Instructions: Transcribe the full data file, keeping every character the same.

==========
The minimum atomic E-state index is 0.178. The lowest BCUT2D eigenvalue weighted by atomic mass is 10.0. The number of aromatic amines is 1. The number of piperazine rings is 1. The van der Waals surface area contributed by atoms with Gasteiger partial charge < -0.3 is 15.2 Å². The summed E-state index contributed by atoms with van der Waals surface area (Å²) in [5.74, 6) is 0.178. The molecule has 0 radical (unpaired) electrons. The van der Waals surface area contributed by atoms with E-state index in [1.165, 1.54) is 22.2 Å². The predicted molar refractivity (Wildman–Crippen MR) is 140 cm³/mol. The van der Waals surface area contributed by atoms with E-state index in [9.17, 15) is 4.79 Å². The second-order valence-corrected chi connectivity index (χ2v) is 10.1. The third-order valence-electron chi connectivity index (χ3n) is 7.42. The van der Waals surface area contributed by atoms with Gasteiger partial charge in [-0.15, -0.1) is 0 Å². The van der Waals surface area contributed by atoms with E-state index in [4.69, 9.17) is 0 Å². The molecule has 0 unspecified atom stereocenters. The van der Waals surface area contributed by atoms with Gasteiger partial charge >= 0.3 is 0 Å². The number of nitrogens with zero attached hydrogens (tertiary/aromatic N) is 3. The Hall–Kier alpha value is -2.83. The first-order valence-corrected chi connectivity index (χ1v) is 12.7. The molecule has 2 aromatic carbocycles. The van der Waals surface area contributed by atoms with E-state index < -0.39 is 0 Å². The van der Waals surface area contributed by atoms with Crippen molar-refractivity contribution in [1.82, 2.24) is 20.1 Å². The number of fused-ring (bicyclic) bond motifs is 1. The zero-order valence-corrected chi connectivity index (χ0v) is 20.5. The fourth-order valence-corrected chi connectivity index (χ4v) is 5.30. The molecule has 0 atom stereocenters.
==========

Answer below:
The minimum atomic E-state index is 0.178. The lowest BCUT2D eigenvalue weighted by atomic mass is 10.0. The number of aromatic amines is 1. The number of piperazine rings is 1. The van der Waals surface area contributed by atoms with Gasteiger partial charge < -0.3 is 15.2 Å². The summed E-state index contributed by atoms with van der Waals surface area (Å²) in [5.74, 6) is 0.178. The molecule has 0 radical (unpaired) electrons. The van der Waals surface area contributed by atoms with E-state index in [1.165, 1.54) is 22.2 Å². The predicted molar refractivity (Wildman–Crippen MR) is 140 cm³/mol. The van der Waals surface area contributed by atoms with E-state index in [9.17, 15) is 4.79 Å². The second-order valence-corrected chi connectivity index (χ2v) is 10.1. The third-order valence-electron chi connectivity index (χ3n) is 7.42. The van der Waals surface area contributed by atoms with Gasteiger partial charge in [-0.15, -0.1) is 0 Å². The van der Waals surface area contributed by atoms with E-state index in [4.69, 9.17) is 0 Å². The molecule has 0 unspecified atom stereocenters. The van der Waals surface area contributed by atoms with Gasteiger partial charge >= 0.3 is 0 Å². The number of nitrogens with zero attached hydrogens (tertiary/aromatic N) is 3. The Hall–Kier alpha value is -2.83. The first-order valence-corrected chi connectivity index (χ1v) is 12.7. The molecule has 2 aromatic carbocycles. The van der Waals surface area contributed by atoms with E-state index < -0.39 is 0 Å². The van der Waals surface area contributed by atoms with Crippen molar-refractivity contribution in [1.82, 2.24) is 20.1 Å². The number of fused-ring (bicyclic) bond motifs is 1. The zero-order valence-corrected chi connectivity index (χ0v) is 20.5. The fourth-order valence-corrected chi connectivity index (χ4v) is 5.30. The molecule has 0 atom stereocenters.